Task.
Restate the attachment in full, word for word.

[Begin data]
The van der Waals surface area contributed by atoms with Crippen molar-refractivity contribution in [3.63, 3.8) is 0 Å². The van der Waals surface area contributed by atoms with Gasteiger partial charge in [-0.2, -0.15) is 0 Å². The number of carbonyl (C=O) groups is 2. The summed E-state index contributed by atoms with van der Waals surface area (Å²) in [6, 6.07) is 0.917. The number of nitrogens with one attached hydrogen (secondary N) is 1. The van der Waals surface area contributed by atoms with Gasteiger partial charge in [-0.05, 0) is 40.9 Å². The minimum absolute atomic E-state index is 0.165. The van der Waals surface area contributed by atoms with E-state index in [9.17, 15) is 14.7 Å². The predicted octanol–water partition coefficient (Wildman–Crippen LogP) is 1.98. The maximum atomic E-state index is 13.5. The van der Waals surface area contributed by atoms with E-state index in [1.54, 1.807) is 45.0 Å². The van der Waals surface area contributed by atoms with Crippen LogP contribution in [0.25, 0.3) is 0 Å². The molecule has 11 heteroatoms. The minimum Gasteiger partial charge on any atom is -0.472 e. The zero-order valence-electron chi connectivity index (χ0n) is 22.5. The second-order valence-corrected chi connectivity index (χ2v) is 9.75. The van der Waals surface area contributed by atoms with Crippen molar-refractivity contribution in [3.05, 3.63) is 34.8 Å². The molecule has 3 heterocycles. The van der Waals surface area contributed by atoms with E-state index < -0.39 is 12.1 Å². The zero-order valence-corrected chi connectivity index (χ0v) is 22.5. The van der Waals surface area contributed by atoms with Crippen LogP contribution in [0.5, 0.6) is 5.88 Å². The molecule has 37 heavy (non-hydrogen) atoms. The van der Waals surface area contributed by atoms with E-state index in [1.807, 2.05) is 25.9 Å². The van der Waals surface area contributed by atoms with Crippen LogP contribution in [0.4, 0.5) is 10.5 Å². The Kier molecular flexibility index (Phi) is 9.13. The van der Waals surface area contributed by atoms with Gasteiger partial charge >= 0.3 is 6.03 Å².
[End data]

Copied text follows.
The van der Waals surface area contributed by atoms with Crippen molar-refractivity contribution in [3.63, 3.8) is 0 Å². The van der Waals surface area contributed by atoms with Gasteiger partial charge in [-0.2, -0.15) is 0 Å². The number of carbonyl (C=O) groups is 2. The summed E-state index contributed by atoms with van der Waals surface area (Å²) in [6, 6.07) is 0.917. The number of nitrogens with one attached hydrogen (secondary N) is 1. The van der Waals surface area contributed by atoms with Gasteiger partial charge in [-0.05, 0) is 40.9 Å². The minimum absolute atomic E-state index is 0.165. The van der Waals surface area contributed by atoms with E-state index in [9.17, 15) is 14.7 Å². The predicted octanol–water partition coefficient (Wildman–Crippen LogP) is 1.98. The maximum atomic E-state index is 13.5. The van der Waals surface area contributed by atoms with E-state index in [1.54, 1.807) is 45.0 Å². The van der Waals surface area contributed by atoms with Crippen LogP contribution in [0.25, 0.3) is 0 Å². The molecule has 11 heteroatoms. The minimum Gasteiger partial charge on any atom is -0.472 e. The zero-order valence-electron chi connectivity index (χ0n) is 22.5. The second-order valence-corrected chi connectivity index (χ2v) is 9.75. The van der Waals surface area contributed by atoms with Crippen molar-refractivity contribution in [3.05, 3.63) is 34.8 Å². The molecule has 3 heterocycles. The van der Waals surface area contributed by atoms with E-state index < -0.39 is 12.1 Å². The zero-order valence-corrected chi connectivity index (χ0v) is 22.5. The van der Waals surface area contributed by atoms with Crippen LogP contribution in [0.5, 0.6) is 5.88 Å². The molecule has 37 heavy (non-hydrogen) atoms. The van der Waals surface area contributed by atoms with E-state index in [1.807, 2.05) is 25.9 Å². The van der Waals surface area contributed by atoms with Crippen LogP contribution in [0.4, 0.5) is 10.5 Å². The Kier molecular flexibility index (Phi) is 9.13. The van der Waals surface area contributed by atoms with Gasteiger partial charge >= 0.3 is 6.03 Å².